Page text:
As long as they are fast and able to get their feet into an appropriate position, they can present a fairly effective ‘wall’ this way, making it very difficult for an opponent to hit through them. This speed will also be crucial in retrieving any drop shots, as their opponent is likely to play more of these if they see the player remaining a long way back.
As you move through your 50s and 60s, the kind of tactic described above becomes more and more difficult to execute. If you lose speed, wider balls will be tough to deal with, and a good drop shot will suddenly seem a very long way away. If your footwork around the ball deteriorates, aggressive shots from deep positions will rarely be possible, and you will find yourself playing almost exclusively defensively, which will rarely be effective against competent opponents.
How Can Older Players Make Their Footwork More Effective?
There are no specific footwork patterns which will work for everyone, but there has been one constant theme running through my articles on this site: EFFICIENCY.
As you get older, you cannot afford to be as inaccurate and energy-intensive in your footwork as you used to be, as you will lack the capacity to correct quickly as well as the flexibility to play shots from poor positions.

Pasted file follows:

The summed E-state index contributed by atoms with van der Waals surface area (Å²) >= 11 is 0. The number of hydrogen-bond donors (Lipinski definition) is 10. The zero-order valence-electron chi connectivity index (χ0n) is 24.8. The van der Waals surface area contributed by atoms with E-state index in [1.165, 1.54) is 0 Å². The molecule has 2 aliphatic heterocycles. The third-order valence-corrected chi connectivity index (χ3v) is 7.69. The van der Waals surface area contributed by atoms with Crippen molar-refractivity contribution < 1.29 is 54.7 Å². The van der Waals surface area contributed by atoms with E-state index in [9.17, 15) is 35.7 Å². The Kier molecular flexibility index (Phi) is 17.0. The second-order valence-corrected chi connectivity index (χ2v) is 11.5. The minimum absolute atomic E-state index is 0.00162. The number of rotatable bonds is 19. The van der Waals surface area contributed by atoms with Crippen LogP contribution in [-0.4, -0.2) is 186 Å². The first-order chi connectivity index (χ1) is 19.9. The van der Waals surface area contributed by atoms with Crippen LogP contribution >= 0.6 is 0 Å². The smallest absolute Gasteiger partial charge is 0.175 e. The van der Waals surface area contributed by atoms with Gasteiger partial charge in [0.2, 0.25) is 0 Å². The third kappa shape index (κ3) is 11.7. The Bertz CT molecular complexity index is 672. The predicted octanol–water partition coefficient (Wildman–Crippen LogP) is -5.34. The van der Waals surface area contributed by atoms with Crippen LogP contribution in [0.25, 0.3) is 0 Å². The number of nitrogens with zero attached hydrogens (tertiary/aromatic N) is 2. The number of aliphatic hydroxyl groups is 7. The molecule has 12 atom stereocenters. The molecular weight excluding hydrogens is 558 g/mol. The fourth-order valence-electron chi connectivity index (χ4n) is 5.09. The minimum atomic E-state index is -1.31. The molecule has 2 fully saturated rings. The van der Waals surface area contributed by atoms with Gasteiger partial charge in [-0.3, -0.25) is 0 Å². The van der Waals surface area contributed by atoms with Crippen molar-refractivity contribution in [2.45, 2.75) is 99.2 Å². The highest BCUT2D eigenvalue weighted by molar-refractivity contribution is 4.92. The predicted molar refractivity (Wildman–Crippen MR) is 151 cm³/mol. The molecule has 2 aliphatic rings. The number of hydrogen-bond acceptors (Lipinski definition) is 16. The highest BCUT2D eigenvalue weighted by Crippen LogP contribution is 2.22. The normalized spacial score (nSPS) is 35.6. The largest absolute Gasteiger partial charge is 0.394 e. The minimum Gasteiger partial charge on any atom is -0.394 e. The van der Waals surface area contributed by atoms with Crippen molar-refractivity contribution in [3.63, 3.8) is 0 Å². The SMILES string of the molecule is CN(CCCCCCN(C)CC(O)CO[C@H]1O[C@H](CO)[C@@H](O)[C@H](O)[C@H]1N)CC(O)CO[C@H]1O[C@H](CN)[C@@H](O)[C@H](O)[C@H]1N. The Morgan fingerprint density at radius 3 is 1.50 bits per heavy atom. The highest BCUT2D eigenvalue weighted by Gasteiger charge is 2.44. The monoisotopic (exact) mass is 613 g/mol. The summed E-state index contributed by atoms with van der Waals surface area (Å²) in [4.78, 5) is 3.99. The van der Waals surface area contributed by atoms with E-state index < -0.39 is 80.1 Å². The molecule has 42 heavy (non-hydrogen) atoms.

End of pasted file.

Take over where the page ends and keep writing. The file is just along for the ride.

Instead, you will need to devise a way to be in the right place earlier and more frequently.
Two key points which will enable you to do this are:
1. Stay Close To The Baseline
Instead of taking up a deep position, take the ball earlier and position yourself as far forward as you can. You will not normally be able to impart as much spin this way, but you will cut down the angles and will not need to run anything like as far as if you stand further back.
The other key advantage of positioning yourself this way is the fact that, by not allowing the ball to travel so far, you can return the ball to the other end of the court more quickly, thus rushing your opponent and allowing you to take the initiative. In addition, you will have more chance of reaching drop-shots, and you will have the option of moving in to the net to finish off points.
2. Anticipate The Path Of The Ball